First, as much as we might expect and want it to, technological change doesn't occur arithmetically. If only each little change led to another change and to another in a neat, consistent, straight-line chain. In reality, though, tech change is epochal, following a course more like evolution. In evolution, everything appears to stay the same in an environment until the sum total of challenges to species in it passes a critical threshold and then change happens dramatically, deeply and suddenly. So, too, with tech revolutions. Everything in business and society seems pretty much normal on the surface, and stays the same, and stays the same. And then, boom, everything seems dramatically different. PCs are a trinket until suddenly they are everywhere and touch everything. The Internet is a weird backwater full of flaming nerds and tap dancing cats until, suddenly, it is the lifeblood of culture.

In the Darwinian world of tech revolution, traditional businesses don't disappear, they become extinct. New businesses, business models and economics don't merely win, in the sense of a war, they conquer with the totality and finality of evolution. They rise rapidly and inexorably in response to radically altered circumstances, wiping out those who cannot adapt utterly off the map. It's the death of the dinosaurs in business and cultural terms.

Posted by orrinj at 7:02 PM


When things go wrong, Obama increasingly relies on his inner circle, not his Cabinet (Juliet Eilperin and David Nakamura, October 22, 2014, Washington Post)

As the White House grappled with the unpredictable nature of Ebola on U.S. soil, one aspect of the government's response was relatively easy to forecast: Sooner or later President Obama would turn to a fixer to help solve the problem.

In a second term in which the administration has moved from one crisis to the next, Obama has repeatedly resorted to using outside operators to right the government's course, rather than simply deploying his Cabinet members.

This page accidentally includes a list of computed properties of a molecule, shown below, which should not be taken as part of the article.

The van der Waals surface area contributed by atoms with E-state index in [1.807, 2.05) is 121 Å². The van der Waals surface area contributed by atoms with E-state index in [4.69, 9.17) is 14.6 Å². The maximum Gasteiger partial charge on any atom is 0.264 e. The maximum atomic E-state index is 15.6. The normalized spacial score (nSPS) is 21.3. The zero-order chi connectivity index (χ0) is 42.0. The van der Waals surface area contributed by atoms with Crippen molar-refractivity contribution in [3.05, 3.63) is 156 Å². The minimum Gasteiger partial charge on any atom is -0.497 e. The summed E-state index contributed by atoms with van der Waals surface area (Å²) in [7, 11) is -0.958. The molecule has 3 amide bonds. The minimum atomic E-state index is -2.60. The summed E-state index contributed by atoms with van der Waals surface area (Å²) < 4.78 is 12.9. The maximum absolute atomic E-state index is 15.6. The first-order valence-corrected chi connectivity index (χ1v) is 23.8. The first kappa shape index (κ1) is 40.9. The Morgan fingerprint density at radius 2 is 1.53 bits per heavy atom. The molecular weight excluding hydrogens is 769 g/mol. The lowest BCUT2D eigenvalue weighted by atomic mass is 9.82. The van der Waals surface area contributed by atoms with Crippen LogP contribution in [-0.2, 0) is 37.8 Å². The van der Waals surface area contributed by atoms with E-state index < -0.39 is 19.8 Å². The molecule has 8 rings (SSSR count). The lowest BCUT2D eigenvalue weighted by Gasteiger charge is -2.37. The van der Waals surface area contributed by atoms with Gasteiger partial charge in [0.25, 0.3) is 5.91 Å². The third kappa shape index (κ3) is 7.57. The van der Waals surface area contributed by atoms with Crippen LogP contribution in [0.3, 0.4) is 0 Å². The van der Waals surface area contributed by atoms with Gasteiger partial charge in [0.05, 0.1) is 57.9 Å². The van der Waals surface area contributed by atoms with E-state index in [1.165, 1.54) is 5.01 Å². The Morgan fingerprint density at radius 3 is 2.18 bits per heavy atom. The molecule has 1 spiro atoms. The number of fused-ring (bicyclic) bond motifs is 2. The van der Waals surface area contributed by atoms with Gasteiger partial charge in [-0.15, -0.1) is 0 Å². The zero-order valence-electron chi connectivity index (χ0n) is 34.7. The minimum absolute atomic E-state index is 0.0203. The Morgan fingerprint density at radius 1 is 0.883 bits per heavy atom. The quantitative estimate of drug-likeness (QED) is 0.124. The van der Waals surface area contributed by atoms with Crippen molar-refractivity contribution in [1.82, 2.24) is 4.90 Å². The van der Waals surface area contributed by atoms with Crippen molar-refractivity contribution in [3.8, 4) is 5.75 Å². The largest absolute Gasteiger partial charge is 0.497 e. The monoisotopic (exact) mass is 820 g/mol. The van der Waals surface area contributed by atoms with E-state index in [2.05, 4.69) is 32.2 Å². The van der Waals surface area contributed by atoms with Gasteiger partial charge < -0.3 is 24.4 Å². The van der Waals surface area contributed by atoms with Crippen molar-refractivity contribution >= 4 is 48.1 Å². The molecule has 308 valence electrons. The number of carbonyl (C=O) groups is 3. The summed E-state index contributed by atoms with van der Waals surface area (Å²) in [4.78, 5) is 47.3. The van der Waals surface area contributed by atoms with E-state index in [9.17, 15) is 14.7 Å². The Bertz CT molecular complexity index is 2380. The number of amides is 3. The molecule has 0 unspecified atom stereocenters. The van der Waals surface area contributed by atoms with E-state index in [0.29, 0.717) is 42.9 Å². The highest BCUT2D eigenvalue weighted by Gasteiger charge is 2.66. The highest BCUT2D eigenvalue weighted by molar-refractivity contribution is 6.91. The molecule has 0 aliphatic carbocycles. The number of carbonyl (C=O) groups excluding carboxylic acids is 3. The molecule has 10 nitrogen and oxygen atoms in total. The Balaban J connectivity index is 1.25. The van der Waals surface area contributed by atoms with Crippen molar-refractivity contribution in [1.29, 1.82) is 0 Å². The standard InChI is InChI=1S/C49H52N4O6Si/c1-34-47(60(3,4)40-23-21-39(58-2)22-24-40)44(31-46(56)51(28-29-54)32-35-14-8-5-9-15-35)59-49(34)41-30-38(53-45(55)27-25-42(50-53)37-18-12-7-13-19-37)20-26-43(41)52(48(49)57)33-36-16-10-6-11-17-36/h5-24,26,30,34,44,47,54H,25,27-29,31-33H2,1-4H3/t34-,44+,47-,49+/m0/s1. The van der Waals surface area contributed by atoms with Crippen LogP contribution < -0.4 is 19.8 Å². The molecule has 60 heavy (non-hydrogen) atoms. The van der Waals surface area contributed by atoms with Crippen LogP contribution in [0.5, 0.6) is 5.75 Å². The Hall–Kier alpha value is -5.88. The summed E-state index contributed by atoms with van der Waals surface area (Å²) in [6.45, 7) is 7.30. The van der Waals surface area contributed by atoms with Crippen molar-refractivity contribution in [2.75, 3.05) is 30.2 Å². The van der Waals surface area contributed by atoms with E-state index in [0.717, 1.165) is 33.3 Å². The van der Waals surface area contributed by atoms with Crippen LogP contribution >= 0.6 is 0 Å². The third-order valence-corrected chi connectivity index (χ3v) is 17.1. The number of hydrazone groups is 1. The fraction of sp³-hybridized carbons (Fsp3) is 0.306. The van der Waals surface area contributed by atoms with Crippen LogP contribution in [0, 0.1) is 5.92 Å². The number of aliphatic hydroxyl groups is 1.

Weak men choose weak cabinets.

October 21, 2014

Posted by orrinj at 6:37 PM


Adam Smith: Guide to a Happy Life : a review of HOW ADAM SMITH CAN CHANGE YOUR LIFE By Russ Roberts (DANIEL AKST, Oct. 20, 2014, WSJ)

Mr. Roberts offers newcomers a nice taste of the banquet Smith has to offer. Open "The Theory of Moral Sentiments" almost anywhere and you will gain insight into some aspect of the human condition: why poets but not mathematicians tend to form cabals (the former rely on public approval), for example, or what makes romantic comedies so much fun (other people's amours are ridiculous and yet produce interesting complications). Smith saw that we rate pain more potent than the equivalent amount of pleasure and that imagination is crucial to morality--so we can see how our actions will look to others and what the future will be like depending on what we do now. In not quite as many words, Smith observes that form follows function, that crowds can have wisdom, and that what social scientists now call "hedonic adaptation" (our tendency to adjust quickly to good and bad news alike) will soon wash away the pleasure that we gain from material good fortune. His advice to mourners of all kinds--"return, as soon as possible, to the daylight of the world"--remains sound.

All this comes as part of Smith's effort to derive a basis for virtue, the key feature of which is self-command. His premise is that our desire for the love and regard of others makes us behave in accord with their preferences and expectations, enabling us to rise above our baser selves. Society doesn't enslave us, as Rousseau and others have suggested; rather, according to Smith, it liberates us from the worst part of ourselves and allows us to thrive in concert. All of us, Smith says, judge our behavior against the standard of an impartial spectator within who develops as we mature, a kind of embodied conscience who can hold us to the straight and narrow even if our fellow humans are reprobates or monsters. Not that this spectator can't be fooled. Smith warns of the rationalizing to which our species is prone and, in doing so, places a modern-sounding emphasis on the problem of self-deception.

Posted by orrinj at 6:33 PM


The Gaudí Few People Knew : A conversation with José Manuel Almuzara, president for the Association for the Beatification of Antoni Gaudí (Aleteia, 10/20/14)

Is Antoni Gaudí a local architect, or a creator who can be promoted world-wide?

I can summarize it with a phrase from Pope Benedict XVI: "Creative architect and practicing Christian." Just exploring this title would be enough. The creativity of an architect is of interest to the whole world.  And what can I say about there being a practicing Catholic among the 1.2 billion people in the world? The more of us who practice our faith, the better...

From a professional point of view, we can offer him as a model for architects--as a man and as a Christian, a universal man.  From an architectural perspective, his architecture is original, and is based on nature.  He is also a pioneer from a human perspective, in the way he treated his workers, how he cared for his family, and in the coherence of his character and personality.